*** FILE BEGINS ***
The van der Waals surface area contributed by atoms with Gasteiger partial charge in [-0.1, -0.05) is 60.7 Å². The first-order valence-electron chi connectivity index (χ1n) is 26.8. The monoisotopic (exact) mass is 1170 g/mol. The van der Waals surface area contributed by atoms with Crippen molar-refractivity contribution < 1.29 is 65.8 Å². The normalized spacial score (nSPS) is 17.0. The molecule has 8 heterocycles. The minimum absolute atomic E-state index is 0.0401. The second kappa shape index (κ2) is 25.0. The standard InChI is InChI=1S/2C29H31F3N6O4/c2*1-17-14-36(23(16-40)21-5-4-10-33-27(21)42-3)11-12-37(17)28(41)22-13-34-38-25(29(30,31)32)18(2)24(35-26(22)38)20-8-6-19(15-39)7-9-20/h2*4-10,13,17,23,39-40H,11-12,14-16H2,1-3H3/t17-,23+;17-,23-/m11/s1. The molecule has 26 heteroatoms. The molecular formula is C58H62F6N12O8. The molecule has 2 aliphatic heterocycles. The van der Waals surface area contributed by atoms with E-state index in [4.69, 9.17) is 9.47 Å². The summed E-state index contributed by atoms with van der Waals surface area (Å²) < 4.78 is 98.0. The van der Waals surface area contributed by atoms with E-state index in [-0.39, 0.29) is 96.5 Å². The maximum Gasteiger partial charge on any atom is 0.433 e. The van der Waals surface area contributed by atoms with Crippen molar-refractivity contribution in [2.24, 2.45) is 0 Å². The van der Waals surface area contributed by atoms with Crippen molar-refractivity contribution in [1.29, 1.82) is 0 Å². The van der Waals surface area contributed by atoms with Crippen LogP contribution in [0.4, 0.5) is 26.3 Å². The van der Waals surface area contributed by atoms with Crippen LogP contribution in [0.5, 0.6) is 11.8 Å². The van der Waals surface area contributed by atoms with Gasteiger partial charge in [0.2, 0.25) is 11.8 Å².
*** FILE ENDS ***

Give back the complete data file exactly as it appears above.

The van der Waals surface area contributed by atoms with Gasteiger partial charge in [-0.1, -0.05) is 60.7 Å². The first-order valence-electron chi connectivity index (χ1n) is 26.8. The monoisotopic (exact) mass is 1170 g/mol. The van der Waals surface area contributed by atoms with Crippen molar-refractivity contribution < 1.29 is 65.8 Å². The normalized spacial score (nSPS) is 17.0. The molecule has 8 heterocycles. The minimum absolute atomic E-state index is 0.0401. The second kappa shape index (κ2) is 25.0. The standard InChI is InChI=1S/2C29H31F3N6O4/c2*1-17-14-36(23(16-40)21-5-4-10-33-27(21)42-3)11-12-37(17)28(41)22-13-34-38-25(29(30,31)32)18(2)24(35-26(22)38)20-8-6-19(15-39)7-9-20/h2*4-10,13,17,23,39-40H,11-12,14-16H2,1-3H3/t17-,23+;17-,23-/m11/s1. The molecule has 26 heteroatoms. The molecular formula is C58H62F6N12O8. The molecule has 2 aliphatic heterocycles. The van der Waals surface area contributed by atoms with E-state index in [4.69, 9.17) is 9.47 Å². The summed E-state index contributed by atoms with van der Waals surface area (Å²) < 4.78 is 98.0. The van der Waals surface area contributed by atoms with E-state index in [-0.39, 0.29) is 96.5 Å². The maximum Gasteiger partial charge on any atom is 0.433 e. The van der Waals surface area contributed by atoms with Crippen molar-refractivity contribution in [2.24, 2.45) is 0 Å². The van der Waals surface area contributed by atoms with Crippen molar-refractivity contribution in [1.29, 1.82) is 0 Å². The van der Waals surface area contributed by atoms with Crippen LogP contribution in [0.4, 0.5) is 26.3 Å². The van der Waals surface area contributed by atoms with Crippen LogP contribution in [0.5, 0.6) is 11.8 Å². The van der Waals surface area contributed by atoms with Gasteiger partial charge in [0.2, 0.25) is 11.8 Å².